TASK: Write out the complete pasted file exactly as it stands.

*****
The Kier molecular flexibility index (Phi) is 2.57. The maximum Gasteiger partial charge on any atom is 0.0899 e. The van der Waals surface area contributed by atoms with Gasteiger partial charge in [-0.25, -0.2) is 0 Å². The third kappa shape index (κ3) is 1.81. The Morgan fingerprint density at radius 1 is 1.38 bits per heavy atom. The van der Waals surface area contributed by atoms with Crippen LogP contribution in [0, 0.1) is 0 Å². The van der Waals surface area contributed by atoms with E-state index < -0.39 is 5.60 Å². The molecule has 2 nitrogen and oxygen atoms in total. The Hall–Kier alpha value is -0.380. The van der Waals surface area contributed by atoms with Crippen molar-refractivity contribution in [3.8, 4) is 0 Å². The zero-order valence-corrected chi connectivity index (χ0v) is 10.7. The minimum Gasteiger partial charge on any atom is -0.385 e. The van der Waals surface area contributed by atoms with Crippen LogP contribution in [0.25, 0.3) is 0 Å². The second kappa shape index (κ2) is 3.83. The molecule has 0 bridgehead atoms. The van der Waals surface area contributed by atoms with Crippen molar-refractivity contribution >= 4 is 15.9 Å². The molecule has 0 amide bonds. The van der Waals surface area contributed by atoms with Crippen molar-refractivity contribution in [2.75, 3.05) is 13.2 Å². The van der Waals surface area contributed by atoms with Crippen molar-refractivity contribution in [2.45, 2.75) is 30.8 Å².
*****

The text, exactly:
The Kier molecular flexibility index (Phi) is 2.57. The maximum Gasteiger partial charge on any atom is 0.0899 e. The van der Waals surface area contributed by atoms with Gasteiger partial charge in [-0.25, -0.2) is 0 Å². The third kappa shape index (κ3) is 1.81. The Morgan fingerprint density at radius 1 is 1.38 bits per heavy atom. The van der Waals surface area contributed by atoms with Crippen LogP contribution in [0, 0.1) is 0 Å². The van der Waals surface area contributed by atoms with E-state index < -0.39 is 5.60 Å². The molecule has 2 nitrogen and oxygen atoms in total. The Hall–Kier alpha value is -0.380. The van der Waals surface area contributed by atoms with Crippen molar-refractivity contribution in [3.8, 4) is 0 Å². The zero-order valence-corrected chi connectivity index (χ0v) is 10.7. The minimum Gasteiger partial charge on any atom is -0.385 e. The van der Waals surface area contributed by atoms with Crippen LogP contribution in [0.25, 0.3) is 0 Å². The second kappa shape index (κ2) is 3.83. The molecule has 0 bridgehead atoms. The van der Waals surface area contributed by atoms with Crippen molar-refractivity contribution >= 4 is 15.9 Å². The molecule has 0 amide bonds. The van der Waals surface area contributed by atoms with Crippen molar-refractivity contribution in [2.75, 3.05) is 13.2 Å². The van der Waals surface area contributed by atoms with Crippen molar-refractivity contribution in [2.45, 2.75) is 30.8 Å².